How do you mourn the death of a father who abandoned you? How do you feel connection to a land you’ve never known? Where ancestors, long and near gone, are only whispers in the symphony that creates your life song?
These questions of belonging and identity form the autobiographical first-person story in Candice D’Meza’s gorgeously crafted mystically haunting 50-minute show, Fatherland, part of the Sin Muros Theater Festival at Stages.
Although it's not a show, she tells us at the start. It's a ceremony, one born of ritual, metaphor, and journeys. And, eventually, a tea to be made by her and, if they so wish, the audience. A tea that honors the identity connections and breakages so many of us experience.
D’Meza’s connections certainly seem broken at the outset of the show. A call from an uncle in Haiti sends news that her father has passed. A father who long ago ceased to be for her, on an island she knows only in story. As his sole next of kin, she packs her things and prepares to head to Haiti to deal with his remains.
But not before she grapples with the emotion of it. “The problem with grieving someone’s who’s been dead to you for a long time is that you need to resurrect them and kill them anew…Grieving is in effect acting as their murderer.”
It’s just one of the too numerous to count pieces of dialogue that stop us cold in admiration. D’Meza here has written a bounty of exquisitely crafted, emotionally weighty notions that at once serve as poetry and prose. The benefit of viewing Fatherland as a streamed production is the ability to rewind and listen again, to hold it a little longer, and let sink in.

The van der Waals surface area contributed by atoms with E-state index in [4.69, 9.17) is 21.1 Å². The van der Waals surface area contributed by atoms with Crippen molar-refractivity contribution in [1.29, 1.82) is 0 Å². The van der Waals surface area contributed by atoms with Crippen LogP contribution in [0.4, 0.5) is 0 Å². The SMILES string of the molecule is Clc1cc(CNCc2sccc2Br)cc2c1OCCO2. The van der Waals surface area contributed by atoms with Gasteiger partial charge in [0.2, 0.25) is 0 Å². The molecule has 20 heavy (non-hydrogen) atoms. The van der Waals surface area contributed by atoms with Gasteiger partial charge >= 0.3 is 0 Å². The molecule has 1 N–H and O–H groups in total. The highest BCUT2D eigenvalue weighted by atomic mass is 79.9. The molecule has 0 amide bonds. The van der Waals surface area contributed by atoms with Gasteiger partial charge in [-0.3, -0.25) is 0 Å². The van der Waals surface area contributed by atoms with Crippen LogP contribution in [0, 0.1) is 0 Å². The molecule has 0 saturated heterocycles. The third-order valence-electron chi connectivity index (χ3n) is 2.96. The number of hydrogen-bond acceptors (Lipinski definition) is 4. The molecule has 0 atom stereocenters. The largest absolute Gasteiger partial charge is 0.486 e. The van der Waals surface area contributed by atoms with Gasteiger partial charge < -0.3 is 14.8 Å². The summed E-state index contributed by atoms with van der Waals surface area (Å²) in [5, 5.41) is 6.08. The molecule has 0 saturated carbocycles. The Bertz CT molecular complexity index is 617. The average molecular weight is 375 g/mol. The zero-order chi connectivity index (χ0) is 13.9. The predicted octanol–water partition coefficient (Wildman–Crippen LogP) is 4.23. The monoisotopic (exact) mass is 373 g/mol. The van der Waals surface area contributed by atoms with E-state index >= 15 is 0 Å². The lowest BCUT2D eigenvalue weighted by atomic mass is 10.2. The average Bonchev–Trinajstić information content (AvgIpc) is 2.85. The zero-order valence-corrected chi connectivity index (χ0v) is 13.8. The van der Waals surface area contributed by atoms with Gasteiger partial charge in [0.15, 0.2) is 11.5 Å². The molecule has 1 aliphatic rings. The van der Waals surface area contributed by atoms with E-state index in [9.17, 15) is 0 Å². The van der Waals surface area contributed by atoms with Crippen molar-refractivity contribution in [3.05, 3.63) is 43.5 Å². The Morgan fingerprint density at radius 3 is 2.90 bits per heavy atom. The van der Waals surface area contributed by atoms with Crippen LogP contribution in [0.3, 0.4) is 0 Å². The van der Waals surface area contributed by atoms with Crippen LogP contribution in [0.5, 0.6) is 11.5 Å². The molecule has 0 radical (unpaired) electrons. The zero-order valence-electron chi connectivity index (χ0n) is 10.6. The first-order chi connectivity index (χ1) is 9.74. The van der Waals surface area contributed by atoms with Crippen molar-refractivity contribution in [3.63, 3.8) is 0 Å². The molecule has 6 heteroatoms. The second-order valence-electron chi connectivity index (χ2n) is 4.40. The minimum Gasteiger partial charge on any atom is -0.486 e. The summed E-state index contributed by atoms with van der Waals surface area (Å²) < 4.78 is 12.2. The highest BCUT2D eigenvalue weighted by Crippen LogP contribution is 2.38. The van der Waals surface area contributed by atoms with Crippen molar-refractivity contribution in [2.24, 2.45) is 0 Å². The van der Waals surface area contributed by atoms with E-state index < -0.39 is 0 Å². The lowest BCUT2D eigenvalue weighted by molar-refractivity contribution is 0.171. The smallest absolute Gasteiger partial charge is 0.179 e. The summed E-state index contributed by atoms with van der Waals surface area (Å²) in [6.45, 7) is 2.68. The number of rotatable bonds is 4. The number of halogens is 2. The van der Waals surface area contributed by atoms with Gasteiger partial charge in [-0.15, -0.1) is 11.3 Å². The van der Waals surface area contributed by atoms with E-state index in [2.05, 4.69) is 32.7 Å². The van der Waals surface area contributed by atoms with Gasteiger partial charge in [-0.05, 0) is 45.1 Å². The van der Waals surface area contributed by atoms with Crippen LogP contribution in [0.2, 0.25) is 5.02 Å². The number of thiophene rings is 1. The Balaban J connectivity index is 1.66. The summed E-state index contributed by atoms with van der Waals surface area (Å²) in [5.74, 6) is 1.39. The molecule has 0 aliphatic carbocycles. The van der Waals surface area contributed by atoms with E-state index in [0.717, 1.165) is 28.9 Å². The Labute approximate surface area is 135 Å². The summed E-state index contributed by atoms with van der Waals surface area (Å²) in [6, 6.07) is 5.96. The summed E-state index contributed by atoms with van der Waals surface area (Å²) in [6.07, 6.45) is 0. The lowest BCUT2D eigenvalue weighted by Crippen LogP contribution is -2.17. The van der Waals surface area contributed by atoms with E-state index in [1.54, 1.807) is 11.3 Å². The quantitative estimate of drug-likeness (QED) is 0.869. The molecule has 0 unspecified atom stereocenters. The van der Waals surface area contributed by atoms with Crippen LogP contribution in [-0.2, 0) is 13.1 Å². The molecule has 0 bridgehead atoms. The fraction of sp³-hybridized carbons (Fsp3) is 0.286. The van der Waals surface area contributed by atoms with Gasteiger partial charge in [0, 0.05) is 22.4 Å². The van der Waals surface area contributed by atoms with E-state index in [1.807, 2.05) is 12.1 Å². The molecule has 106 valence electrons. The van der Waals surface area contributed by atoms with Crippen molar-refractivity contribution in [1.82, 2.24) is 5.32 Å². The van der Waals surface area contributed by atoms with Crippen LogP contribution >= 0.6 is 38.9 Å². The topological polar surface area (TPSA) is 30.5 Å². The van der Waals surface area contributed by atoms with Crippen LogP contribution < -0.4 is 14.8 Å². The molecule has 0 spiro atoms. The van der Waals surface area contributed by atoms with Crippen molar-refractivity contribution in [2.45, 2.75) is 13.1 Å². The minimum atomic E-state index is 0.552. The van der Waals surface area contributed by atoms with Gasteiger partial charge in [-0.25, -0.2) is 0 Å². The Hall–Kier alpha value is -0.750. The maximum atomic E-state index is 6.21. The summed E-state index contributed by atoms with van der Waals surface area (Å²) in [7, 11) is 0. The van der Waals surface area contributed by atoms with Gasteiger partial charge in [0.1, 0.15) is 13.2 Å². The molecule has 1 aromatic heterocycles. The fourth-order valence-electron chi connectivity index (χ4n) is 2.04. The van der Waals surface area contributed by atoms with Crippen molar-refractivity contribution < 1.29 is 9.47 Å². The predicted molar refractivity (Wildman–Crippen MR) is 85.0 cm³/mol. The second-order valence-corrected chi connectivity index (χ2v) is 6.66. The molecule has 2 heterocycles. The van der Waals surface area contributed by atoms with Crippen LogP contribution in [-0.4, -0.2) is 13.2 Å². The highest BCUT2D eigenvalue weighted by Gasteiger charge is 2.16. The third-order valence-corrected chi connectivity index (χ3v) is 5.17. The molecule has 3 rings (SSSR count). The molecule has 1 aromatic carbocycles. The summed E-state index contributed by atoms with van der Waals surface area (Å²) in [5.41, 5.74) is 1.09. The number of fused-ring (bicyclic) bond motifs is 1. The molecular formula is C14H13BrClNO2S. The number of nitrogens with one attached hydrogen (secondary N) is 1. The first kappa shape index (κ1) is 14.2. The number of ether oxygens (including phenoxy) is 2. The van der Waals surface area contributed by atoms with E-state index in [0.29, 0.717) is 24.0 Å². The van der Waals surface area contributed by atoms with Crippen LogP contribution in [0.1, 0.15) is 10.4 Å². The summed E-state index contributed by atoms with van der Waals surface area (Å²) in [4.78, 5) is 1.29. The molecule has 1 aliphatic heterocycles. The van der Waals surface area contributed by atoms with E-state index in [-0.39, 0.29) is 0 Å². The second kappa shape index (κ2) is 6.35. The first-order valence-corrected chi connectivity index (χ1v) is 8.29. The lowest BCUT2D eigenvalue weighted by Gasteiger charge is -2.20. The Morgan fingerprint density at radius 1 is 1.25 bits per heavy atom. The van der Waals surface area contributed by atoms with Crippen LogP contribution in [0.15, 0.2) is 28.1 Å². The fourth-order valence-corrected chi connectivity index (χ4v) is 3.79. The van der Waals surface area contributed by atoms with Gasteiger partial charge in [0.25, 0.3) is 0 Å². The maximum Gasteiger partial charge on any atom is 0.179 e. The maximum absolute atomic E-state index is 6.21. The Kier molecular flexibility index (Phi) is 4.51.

Matching the sumptuousness of the script is the way the show is presented.
Part film (directed by Nate Edwards) and part filmed on a simply designed stage (directed by Eboni Bell), Fatherland’s blend of mediums evokes a dreamlike, mystical ethos that gives us gusting winds and crashing waves on film one moment and swirling seas (thanks to exquisite lighting and fog) onstage the next.
Switching back and forth between film and stage, (or on stage with background film) here feels seamless, even necessary to the telling of the story. This is how you do mixed mediums in service of a show.
D’Meza’s journey to Haiti is not simply to make peace with and grieve her father, along the way she also tackles lost connection to her heritage at large. D’Meza grapples with an island and a culture she feels apart from. An identity she isn’t able to grasp.
Special angels (some known to her, other’s not) help her on this journey, appearing as filmed apparitions imparting wisdom. “What is in the blood can’t be bled out.” “Emptiness is a gift, you decide what to fill it with.” Those delicious lines, we once again think.
But dialogue alone doesn’t fill up this culturally rich cup. D’Meza incorporates chants/sounds, spiritual songs, and dance from Haiti, moving us further with the beauty of the movement and song.
While the past can’t be unchanged, D’Meza does find some comfort in the knowledge of why things were so. Reading the pages her father wrote, not in apology, but in explanation, allows for the door of empathy and exhale to open. A moment in the show that would have landed with more impact had it not appeared that D'Meza seemed to be relying on a hand-held script for a spell. An unfortunate distraction from what was otherwise a profound performance.
By the time the tea is made at the end of the show, we feel the change in D'Meza. The journey has brought a wash of harmony. Not just for her, but us as well. This is the magic of a good memoir play. We don't just experience someone else's story; we are invited to weave our own feelings and truths into the experience as well.
By making peace with where and who she is from, D’Meza invites us to do the same.
Fatherland is available to stream for free until March 7. For information, visit stageshouston.com
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